But as I said earlier it is hard to play the blame game, because both sides are engaging in untoward actions which can be broadly be called terrorism and fundamentalism. Christian fundamentalists are targeting tribal communities in states like Orissa to mass-convert them to Christianity by exploiting caste-based politics and defaming Hinduism as well as using their economic resources to entice them.

The incident which lead to the greatest intensity of violence against Christians in Orissa was the murder of an 80 year old holy Hindu man, Swami Lakshmiananda who was very vocal in his opposition to the missionary activity that was going on. He was murdered in cold blood by allegedly a Christian Fundamentalist group, Wold Vision, that claims to be a charity group.


He was killed at his kanyashram (Girls school) at Tumudibandh, about 100 km from Phulbani, the district headquarters of Kandhamal district. Four others including a boy were also killed.[7]

The murder was committed on the Kanya Ashram (a residential school) which housed 130 girls on the day of the Janmashtami festival. A group of 30-40 armed men surrounded the Ashram. Four of the assailants carried AK-47s and many others had locally made revolvers. Two of the four government provided security guards had gone home to eat. The assailants tied and gagged the two remaining guards[8].


Culprits:


The police have arrested Pradesh Kumar Das, an employee of the World Vision, a Christian Charity, from Khadagpur while escaping from the district at Buguda. In another drive, two other persons Vikram Digal and William Digal have been arrested from the house of Lal Digal, a local militant Christian, from Nuasahi at Gunjibadi, Nuagaan. They have admitted to having joined a group of 28 other assailants.[13]


Source


The article is no longer available, but it was reported in the daily pioneer(Indian publication)


The politics is however complex with some claming it was Christian fundamentalists, some claiming it was Maoist fundamentalists and some claiming it was a combination.

Swami Lakshmananda was also attacked in previous incidents by Christian fundamentalists:


Swami Lakshamanananda was on his way to visit Brahmanigoan village. However, a bus belonging to Mr. Sugriba Singh, Panna Christian leader and BJD Member of Parliament (Lower House) obstructed the road and Swami was attacked on that spot injuring him, driver and security guard. In his statement Swami blamed Mr. Radha Kanta Nayak, Congress Member of Parliament (Upper House) and chief of Christian group World Vision. He further stated that this was for the seventh time that they failed to kill him. [1].[2]


The following is a list of known Christian terrorist groups in India:


India
The National Liberation Front of Tripura, a rebel group operating in Tripura, North-East India classified by the National Memorial Institute for the Prevention of Terrorism as one of the ten most active terrorist groups in the world, has been accused of forcefully converting people to Christianity.[6][7][8]
The Nagaland Rebels of Nagaland, North-East India is a coalition of rebel groups including the National Socialist Council of Nagaland-Isak-Muivah, has been involved in an ethnic conflict that has resulted in tens of thousands of deaths since the Indian Declaration of Independence.[9]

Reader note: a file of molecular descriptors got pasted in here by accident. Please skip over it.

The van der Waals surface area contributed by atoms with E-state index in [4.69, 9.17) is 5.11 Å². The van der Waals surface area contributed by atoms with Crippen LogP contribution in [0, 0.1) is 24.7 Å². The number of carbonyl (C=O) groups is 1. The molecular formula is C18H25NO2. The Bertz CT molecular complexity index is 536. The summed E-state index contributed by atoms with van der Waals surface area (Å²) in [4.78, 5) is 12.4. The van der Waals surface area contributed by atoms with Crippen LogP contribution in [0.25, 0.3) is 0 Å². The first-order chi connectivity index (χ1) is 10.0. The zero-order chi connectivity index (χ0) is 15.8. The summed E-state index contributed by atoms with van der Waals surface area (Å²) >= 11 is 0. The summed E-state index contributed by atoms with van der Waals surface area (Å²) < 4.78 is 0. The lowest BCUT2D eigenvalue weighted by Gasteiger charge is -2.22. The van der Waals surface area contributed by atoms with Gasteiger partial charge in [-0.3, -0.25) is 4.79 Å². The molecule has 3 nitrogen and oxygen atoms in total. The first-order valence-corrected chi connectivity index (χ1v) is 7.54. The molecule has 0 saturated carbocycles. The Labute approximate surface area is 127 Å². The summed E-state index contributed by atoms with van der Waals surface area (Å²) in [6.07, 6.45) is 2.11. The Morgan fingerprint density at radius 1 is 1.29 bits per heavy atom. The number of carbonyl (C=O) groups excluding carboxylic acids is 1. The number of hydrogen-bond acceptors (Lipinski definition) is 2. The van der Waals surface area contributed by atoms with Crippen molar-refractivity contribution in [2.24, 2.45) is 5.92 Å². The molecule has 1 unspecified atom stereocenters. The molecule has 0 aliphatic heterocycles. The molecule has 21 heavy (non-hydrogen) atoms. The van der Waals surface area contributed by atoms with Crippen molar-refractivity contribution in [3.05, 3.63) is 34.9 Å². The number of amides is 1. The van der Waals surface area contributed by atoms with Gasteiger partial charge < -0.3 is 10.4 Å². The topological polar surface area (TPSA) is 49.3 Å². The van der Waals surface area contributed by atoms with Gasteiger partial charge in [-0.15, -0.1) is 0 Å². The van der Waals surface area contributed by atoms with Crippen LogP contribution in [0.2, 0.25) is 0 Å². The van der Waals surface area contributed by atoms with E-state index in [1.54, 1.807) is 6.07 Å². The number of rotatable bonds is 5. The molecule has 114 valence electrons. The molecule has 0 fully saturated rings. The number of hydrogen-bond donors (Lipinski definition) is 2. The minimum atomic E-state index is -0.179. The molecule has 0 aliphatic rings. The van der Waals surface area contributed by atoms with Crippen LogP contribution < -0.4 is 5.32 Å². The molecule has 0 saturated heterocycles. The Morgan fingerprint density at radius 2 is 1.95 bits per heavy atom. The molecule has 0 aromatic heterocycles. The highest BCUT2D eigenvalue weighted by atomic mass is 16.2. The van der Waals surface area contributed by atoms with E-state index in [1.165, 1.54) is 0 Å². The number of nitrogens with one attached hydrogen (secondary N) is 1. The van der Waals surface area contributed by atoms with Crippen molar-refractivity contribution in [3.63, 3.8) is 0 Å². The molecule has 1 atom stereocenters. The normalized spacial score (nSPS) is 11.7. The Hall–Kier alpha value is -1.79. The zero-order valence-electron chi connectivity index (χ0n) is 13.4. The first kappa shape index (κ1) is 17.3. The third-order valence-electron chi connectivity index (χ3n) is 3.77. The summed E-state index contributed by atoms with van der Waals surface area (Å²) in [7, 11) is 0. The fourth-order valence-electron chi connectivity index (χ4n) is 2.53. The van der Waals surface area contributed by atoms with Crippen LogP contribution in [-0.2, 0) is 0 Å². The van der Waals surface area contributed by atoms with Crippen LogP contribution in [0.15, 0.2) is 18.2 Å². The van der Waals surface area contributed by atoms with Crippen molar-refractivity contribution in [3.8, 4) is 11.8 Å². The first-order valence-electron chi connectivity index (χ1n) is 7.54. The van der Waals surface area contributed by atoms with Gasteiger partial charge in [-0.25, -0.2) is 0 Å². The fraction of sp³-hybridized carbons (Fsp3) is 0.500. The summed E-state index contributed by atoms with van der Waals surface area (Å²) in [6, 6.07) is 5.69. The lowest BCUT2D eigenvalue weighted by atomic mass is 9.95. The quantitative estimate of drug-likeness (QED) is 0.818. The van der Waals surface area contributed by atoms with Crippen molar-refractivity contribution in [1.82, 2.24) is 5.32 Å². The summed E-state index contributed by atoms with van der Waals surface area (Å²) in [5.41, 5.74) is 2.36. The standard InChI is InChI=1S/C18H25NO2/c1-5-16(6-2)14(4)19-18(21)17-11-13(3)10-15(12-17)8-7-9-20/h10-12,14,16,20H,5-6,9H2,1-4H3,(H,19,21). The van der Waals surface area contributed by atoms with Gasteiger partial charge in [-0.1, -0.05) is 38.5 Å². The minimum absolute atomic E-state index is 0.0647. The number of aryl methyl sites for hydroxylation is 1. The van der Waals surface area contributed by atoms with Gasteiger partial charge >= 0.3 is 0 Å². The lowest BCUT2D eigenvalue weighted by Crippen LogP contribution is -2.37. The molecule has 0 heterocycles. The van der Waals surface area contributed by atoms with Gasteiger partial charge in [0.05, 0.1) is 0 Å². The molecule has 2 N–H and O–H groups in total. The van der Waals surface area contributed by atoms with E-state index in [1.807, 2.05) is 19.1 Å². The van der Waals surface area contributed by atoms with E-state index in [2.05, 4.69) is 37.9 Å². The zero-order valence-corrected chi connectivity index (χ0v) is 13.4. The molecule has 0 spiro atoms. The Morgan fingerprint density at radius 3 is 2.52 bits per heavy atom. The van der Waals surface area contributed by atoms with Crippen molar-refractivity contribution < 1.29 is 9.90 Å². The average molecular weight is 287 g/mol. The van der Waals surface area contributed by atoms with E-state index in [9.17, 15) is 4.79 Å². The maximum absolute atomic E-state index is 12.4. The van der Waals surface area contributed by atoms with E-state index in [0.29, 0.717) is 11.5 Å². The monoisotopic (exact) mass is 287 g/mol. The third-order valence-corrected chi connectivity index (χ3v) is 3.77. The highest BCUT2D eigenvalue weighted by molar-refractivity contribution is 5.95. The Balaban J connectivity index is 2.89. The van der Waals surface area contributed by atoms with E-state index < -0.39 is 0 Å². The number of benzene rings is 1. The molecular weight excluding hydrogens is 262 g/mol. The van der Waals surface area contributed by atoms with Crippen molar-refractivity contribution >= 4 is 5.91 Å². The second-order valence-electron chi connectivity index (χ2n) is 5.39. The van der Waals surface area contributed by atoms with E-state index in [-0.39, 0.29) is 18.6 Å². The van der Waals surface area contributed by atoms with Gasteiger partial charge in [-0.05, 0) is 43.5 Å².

Source


The following links gives you the perspective of these fundamentalist Hindu groups, archiving various articles on Christian terrorism and subversive activity being sponsored by the Church: christianwatchindia.wordpress.com...

So you can probably see the religious political climate is very complicated. The Hindu nationalist groups see themselves as freedom fighters fighting against Islamic and Christian fundamentalism in their country, which exploit the liberal laws of the state and spread defamatory and slanderous information about Hinduism and incite caste-based violence. On the other hand, the Christians see themselves as saving the poor in India and provide for them by offering them food, shelter, education, water in return for conversion.

I hope that answers your question.

[edit on 3-1-2010 by Indigo_Child]



posted on Jan, 3 2010 @ 11:17 PM
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Why is so much money in India wasted on trivial things such as the IPL (20/20 Cricket) when there are millions starving and living in shanty towns built over rubbish dumps? Is this growing fascination with capitalism devouring spiritualism in India?

IRM



posted on Jan, 4 2010 @ 01:26 AM
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Infrared,

Hindu civilisation has been in the dark ages since 3000BCE(the Indus valley civilisation) this is also prophesised by the Hindu yuga(epoch) system which calls this the age of darkness. It was once the most richest and advanced civilisation in the world, and this continued on like well into the 10th century, but massive corruption had begin to settle in necessitating the rise of reformist religions like Buddhism, Jainism and then in the medieval ages Sikhism. After the fall of last great empire of Hinduism, the Gupta empire, Hindu civilisation fell very badly due to further degradation of the original Vedic culture. Hindu society fell first to the Muslims and then to the British. It is around this period we see many social evils creep into Hinduism such as widow-burning, child marriage and all kinds of superstitious and bizarre practices which form a large part of Tantric Hinduism today.